Through the 1980's water parks started to become more popular and theme parks began to invest in new water based attractions in an effort to compete.  While some parks constructed full water parks adjacent to their properties, others invested in new dry-water slide type attractions to beef up their arsenal of rides.

For the 1991 season, Six Flags Great Adventure introduced an entirely new themed area called Adventure Rivers. This new section incorporated two existing water rides and a collection of brand new dry-water attractions all of which were themed to the great rivers of the world.  The dry-water slides did not require guests to wear bathing suits but instead could participate in their theme park attire.  The largest and most impressive looking of Adventure Rivers' three slide complexes was the Asian Rivers.
The centerpiece of Adventure Rivers was themed to Asia.  It featured the existing Hydro Flume ride which was renamed Irrawady Riptide, and located within its winding flume, a massive Asian Rivers water slide tower. The Asian Rivers tower was the most eye catching with its bright red and yellow twisting tube slides. It was also one of the most complicated construction projects in Adventure Rivers, requiring concrete footers to be built in the existing reservoir for the Hydro Flume ride. The wooden framework for both the tower and the slides was quite complex, reaching more than 60 feet into the air and resembling the timber structure of a wooden roller coaster.
Once completed, the Asian Rivers tower was adorned with ornate dragon accents and the brilliant colors of the imposing structure made it really stand out.   Guests waiting for the ride winded their way around the tower structure and loaded rafts on a platform that was higher than the neighboring flume ride.  Often guests at the top of the tower would wave to passing flume boats with flume riders returning the greeting.  Being at the center of the Adventure Rivers area made the Asian Rivers tower the most popular of the slide complexes, drawing the longest lines.
All the Adventure Rivers slides used small inflatable two person rubber rafts that were provided by the ride operators at the top of each ride.  The slides were designed so guests wouldn't need swimsuits to ride - they would get splashed but generally not soaking wet.  After their winding journey and once unloaded, another operator would take the empty raft from the slide and place it onto a series of conveyor belts that would take it back up the tower for even more riders.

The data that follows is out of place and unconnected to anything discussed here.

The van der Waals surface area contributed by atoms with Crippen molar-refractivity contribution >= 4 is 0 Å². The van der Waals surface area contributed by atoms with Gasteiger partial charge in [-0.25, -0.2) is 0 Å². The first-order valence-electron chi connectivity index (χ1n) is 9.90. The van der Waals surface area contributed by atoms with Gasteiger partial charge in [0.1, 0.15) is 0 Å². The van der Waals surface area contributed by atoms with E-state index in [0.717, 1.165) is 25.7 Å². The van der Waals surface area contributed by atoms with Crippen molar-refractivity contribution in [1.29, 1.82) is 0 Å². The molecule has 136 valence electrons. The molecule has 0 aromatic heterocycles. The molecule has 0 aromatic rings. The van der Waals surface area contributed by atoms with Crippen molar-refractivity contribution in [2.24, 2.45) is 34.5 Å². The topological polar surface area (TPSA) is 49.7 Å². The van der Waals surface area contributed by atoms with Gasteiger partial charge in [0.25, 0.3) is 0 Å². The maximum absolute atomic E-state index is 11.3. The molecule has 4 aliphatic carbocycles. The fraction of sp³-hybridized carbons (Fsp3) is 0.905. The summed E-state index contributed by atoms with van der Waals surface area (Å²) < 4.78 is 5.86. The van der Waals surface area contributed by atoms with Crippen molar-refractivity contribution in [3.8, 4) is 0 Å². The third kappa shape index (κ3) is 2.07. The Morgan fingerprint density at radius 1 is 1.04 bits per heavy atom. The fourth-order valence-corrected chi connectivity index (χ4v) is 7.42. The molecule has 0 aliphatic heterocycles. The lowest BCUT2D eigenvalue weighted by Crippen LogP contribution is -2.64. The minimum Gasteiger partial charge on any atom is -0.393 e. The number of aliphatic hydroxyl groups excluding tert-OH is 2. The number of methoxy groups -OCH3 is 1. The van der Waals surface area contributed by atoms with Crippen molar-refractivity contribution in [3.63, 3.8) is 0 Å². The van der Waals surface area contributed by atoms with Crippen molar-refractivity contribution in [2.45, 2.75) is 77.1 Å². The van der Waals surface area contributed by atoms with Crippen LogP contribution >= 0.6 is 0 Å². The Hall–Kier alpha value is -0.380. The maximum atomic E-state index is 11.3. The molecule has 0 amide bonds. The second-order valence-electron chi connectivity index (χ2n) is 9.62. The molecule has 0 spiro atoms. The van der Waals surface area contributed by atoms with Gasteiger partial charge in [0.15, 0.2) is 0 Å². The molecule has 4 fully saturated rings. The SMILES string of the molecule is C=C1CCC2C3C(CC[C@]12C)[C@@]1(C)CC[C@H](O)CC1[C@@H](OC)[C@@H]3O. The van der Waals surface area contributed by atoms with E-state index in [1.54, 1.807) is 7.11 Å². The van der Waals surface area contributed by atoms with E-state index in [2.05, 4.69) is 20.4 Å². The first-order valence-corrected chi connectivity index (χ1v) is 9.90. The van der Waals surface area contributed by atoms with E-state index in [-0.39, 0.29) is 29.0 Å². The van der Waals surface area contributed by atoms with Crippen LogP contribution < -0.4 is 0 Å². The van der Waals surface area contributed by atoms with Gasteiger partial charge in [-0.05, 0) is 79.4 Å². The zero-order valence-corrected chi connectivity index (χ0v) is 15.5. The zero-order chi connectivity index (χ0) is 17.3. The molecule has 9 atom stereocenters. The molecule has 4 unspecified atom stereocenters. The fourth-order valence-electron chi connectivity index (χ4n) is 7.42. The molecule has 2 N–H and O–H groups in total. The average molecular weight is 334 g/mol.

Asian Rivers Technical Information
Number of Rivers: 4 Enclosed Slides
Slide Names (Left to Right): Yangtze Chute
Salween Surge
Mekong Pipeline
Kiso Cascade
Height: 60 feet
Length: 660 to 690 feet
Speed: 15 mph
Height Requirement: Under 42" with Adult
Features: 10 direction changes
Tunnel designs, stacked in pairs
All of four of the Asian Rivers slides were completely enclosed - from the loading platform down to the unloading area at ground level. While some sunlight did penetrate the fiberglass tube material during the day, at night the ride was in nearly complete darkness except for an occasional lighting fixture built into the top of the tubes every 25 feet or so. 

Often, guests would scream and laugh making their way through the enclosed tube.  Patrons near the unloading area could hear their muffled sounds coming out of the end of the tube as they made their way to the bottom of the ride.
The Adventure Rivers slides were all quite popular especially in the heat of summer, but guests really wanted a full water park experience.  After the end of the 1998 season most of the attractions of Adventure Rivers were removed, including the Asian Rivers tower and its sisters, the African and North American Rivers.  The slides were removed to make room for the addition of a brand new children's area in 1999 known as Looney Tunes Seaport.

Towards the end of the 1999 season, the park announced the addition of Six Flags Hurricane Harbor for the 2000 season, filling the void left with the removal of Adventure Rivers with an entirely new water park.

Several small remnants of the Asian Rivers slides, the foundation footings which had been added in the Hydro Flume's reservoir, remained for eight years after the rides' removal until the flume itself was removed prior to the 2007 season.
Original Spotlight: May 18, 2007; Updated: January 8, 2017.  GAH Reference #:  RIDE-1991-002